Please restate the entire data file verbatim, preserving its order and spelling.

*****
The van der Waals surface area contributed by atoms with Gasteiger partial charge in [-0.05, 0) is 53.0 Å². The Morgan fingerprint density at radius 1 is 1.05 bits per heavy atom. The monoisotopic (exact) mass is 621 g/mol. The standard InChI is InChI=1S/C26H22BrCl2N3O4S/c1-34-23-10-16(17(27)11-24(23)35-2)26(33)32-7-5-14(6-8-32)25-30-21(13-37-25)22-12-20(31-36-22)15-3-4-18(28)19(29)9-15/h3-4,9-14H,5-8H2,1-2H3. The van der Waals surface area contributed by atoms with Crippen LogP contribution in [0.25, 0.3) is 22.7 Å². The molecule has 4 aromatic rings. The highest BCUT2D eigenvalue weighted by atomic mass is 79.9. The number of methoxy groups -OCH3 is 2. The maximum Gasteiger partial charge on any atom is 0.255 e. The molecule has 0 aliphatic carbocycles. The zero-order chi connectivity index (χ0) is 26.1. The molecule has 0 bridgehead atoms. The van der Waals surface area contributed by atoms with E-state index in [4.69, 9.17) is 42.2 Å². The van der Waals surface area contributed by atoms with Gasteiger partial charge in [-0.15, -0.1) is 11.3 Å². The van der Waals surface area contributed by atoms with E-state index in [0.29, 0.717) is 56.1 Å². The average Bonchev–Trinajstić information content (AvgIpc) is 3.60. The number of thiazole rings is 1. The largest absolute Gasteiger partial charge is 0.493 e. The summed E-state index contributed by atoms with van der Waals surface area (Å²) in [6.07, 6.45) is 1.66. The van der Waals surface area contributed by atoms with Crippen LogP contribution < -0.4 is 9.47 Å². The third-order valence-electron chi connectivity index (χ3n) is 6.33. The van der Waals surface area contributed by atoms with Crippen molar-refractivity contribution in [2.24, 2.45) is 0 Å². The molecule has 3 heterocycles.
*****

The van der Waals surface area contributed by atoms with Gasteiger partial charge in [-0.05, 0) is 53.0 Å². The Morgan fingerprint density at radius 1 is 1.05 bits per heavy atom. The monoisotopic (exact) mass is 621 g/mol. The standard InChI is InChI=1S/C26H22BrCl2N3O4S/c1-34-23-10-16(17(27)11-24(23)35-2)26(33)32-7-5-14(6-8-32)25-30-21(13-37-25)22-12-20(31-36-22)15-3-4-18(28)19(29)9-15/h3-4,9-14H,5-8H2,1-2H3. The van der Waals surface area contributed by atoms with Crippen LogP contribution in [0.25, 0.3) is 22.7 Å². The molecule has 4 aromatic rings. The highest BCUT2D eigenvalue weighted by atomic mass is 79.9. The number of methoxy groups -OCH3 is 2. The maximum Gasteiger partial charge on any atom is 0.255 e. The molecule has 0 aliphatic carbocycles. The zero-order chi connectivity index (χ0) is 26.1. The molecule has 0 bridgehead atoms. The van der Waals surface area contributed by atoms with E-state index in [4.69, 9.17) is 42.2 Å². The van der Waals surface area contributed by atoms with Gasteiger partial charge in [-0.15, -0.1) is 11.3 Å². The van der Waals surface area contributed by atoms with E-state index in [0.29, 0.717) is 56.1 Å². The average Bonchev–Trinajstić information content (AvgIpc) is 3.60. The number of thiazole rings is 1. The largest absolute Gasteiger partial charge is 0.493 e. The summed E-state index contributed by atoms with van der Waals surface area (Å²) in [6.07, 6.45) is 1.66. The van der Waals surface area contributed by atoms with Crippen LogP contribution < -0.4 is 9.47 Å². The third-order valence-electron chi connectivity index (χ3n) is 6.33. The van der Waals surface area contributed by atoms with Crippen molar-refractivity contribution in [2.24, 2.45) is 0 Å². The molecule has 3 heterocycles.